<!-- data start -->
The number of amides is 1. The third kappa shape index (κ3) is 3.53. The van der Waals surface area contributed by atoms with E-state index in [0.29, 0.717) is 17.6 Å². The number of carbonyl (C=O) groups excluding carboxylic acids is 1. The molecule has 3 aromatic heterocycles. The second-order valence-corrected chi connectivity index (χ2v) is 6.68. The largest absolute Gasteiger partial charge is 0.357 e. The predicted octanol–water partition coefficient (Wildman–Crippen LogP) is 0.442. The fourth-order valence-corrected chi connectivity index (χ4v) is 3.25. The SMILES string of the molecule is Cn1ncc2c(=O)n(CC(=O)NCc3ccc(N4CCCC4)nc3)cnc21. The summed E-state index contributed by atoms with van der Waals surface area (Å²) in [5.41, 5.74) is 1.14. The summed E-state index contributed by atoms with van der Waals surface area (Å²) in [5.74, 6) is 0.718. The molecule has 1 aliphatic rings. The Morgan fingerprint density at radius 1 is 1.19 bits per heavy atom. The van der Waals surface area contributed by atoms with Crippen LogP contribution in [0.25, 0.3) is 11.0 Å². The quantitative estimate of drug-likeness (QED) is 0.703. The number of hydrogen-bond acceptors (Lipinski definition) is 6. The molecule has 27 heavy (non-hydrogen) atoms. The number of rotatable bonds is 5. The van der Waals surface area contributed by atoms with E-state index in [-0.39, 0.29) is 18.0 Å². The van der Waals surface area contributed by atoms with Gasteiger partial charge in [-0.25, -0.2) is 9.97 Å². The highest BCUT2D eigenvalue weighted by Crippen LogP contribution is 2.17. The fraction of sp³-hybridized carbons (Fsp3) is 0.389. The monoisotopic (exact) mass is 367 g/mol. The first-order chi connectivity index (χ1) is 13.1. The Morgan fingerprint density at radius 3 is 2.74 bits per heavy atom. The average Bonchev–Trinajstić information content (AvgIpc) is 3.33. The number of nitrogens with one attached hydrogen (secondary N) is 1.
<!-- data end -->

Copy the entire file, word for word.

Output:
The number of amides is 1. The third kappa shape index (κ3) is 3.53. The van der Waals surface area contributed by atoms with E-state index in [0.29, 0.717) is 17.6 Å². The number of carbonyl (C=O) groups excluding carboxylic acids is 1. The molecule has 3 aromatic heterocycles. The second-order valence-corrected chi connectivity index (χ2v) is 6.68. The largest absolute Gasteiger partial charge is 0.357 e. The predicted octanol–water partition coefficient (Wildman–Crippen LogP) is 0.442. The fourth-order valence-corrected chi connectivity index (χ4v) is 3.25. The SMILES string of the molecule is Cn1ncc2c(=O)n(CC(=O)NCc3ccc(N4CCCC4)nc3)cnc21. The summed E-state index contributed by atoms with van der Waals surface area (Å²) in [5.41, 5.74) is 1.14. The summed E-state index contributed by atoms with van der Waals surface area (Å²) in [5.74, 6) is 0.718. The molecule has 1 aliphatic rings. The Morgan fingerprint density at radius 1 is 1.19 bits per heavy atom. The van der Waals surface area contributed by atoms with Crippen LogP contribution in [0.25, 0.3) is 11.0 Å². The quantitative estimate of drug-likeness (QED) is 0.703. The number of hydrogen-bond acceptors (Lipinski definition) is 6. The molecule has 27 heavy (non-hydrogen) atoms. The number of rotatable bonds is 5. The van der Waals surface area contributed by atoms with E-state index in [-0.39, 0.29) is 18.0 Å². The van der Waals surface area contributed by atoms with Gasteiger partial charge in [-0.25, -0.2) is 9.97 Å². The highest BCUT2D eigenvalue weighted by Crippen LogP contribution is 2.17. The fraction of sp³-hybridized carbons (Fsp3) is 0.389. The monoisotopic (exact) mass is 367 g/mol. The first-order chi connectivity index (χ1) is 13.1. The Morgan fingerprint density at radius 3 is 2.74 bits per heavy atom. The average Bonchev–Trinajstić information content (AvgIpc) is 3.33. The number of nitrogens with one attached hydrogen (secondary N) is 1.